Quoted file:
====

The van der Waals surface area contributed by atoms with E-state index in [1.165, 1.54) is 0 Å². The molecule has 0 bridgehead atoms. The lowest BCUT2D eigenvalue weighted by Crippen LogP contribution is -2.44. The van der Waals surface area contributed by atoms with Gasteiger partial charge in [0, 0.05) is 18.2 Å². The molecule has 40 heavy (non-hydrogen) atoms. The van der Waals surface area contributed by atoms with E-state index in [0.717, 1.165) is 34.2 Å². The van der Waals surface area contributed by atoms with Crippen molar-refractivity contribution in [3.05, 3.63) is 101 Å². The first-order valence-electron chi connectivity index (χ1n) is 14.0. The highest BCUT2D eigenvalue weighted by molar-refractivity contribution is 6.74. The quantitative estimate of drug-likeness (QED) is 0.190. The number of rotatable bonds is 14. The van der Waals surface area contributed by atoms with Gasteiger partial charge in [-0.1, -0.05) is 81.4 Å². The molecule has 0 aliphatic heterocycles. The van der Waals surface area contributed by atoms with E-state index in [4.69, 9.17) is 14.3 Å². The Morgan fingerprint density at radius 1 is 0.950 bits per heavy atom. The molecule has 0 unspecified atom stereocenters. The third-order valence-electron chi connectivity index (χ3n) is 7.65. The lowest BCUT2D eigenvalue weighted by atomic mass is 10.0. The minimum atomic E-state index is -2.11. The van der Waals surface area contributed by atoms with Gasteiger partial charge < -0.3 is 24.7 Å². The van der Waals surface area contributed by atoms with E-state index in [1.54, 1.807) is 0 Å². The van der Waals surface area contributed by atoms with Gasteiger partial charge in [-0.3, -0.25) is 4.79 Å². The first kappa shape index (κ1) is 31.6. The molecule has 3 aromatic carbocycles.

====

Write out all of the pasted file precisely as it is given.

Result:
The van der Waals surface area contributed by atoms with E-state index in [1.165, 1.54) is 0 Å². The molecule has 0 bridgehead atoms. The lowest BCUT2D eigenvalue weighted by Crippen LogP contribution is -2.44. The van der Waals surface area contributed by atoms with Gasteiger partial charge in [0, 0.05) is 18.2 Å². The molecule has 40 heavy (non-hydrogen) atoms. The van der Waals surface area contributed by atoms with E-state index in [0.717, 1.165) is 34.2 Å². The van der Waals surface area contributed by atoms with Crippen molar-refractivity contribution in [3.05, 3.63) is 101 Å². The first-order valence-electron chi connectivity index (χ1n) is 14.0. The highest BCUT2D eigenvalue weighted by molar-refractivity contribution is 6.74. The quantitative estimate of drug-likeness (QED) is 0.190. The number of rotatable bonds is 14. The van der Waals surface area contributed by atoms with Gasteiger partial charge in [-0.1, -0.05) is 81.4 Å². The molecule has 0 aliphatic heterocycles. The van der Waals surface area contributed by atoms with E-state index in [4.69, 9.17) is 14.3 Å². The Morgan fingerprint density at radius 1 is 0.950 bits per heavy atom. The molecule has 0 unspecified atom stereocenters. The third-order valence-electron chi connectivity index (χ3n) is 7.65. The lowest BCUT2D eigenvalue weighted by atomic mass is 10.0. The minimum atomic E-state index is -2.11. The van der Waals surface area contributed by atoms with Gasteiger partial charge < -0.3 is 24.7 Å². The van der Waals surface area contributed by atoms with E-state index in [1.54, 1.807) is 0 Å². The van der Waals surface area contributed by atoms with Gasteiger partial charge in [-0.3, -0.25) is 4.79 Å². The first kappa shape index (κ1) is 31.6. The molecule has 3 aromatic carbocycles.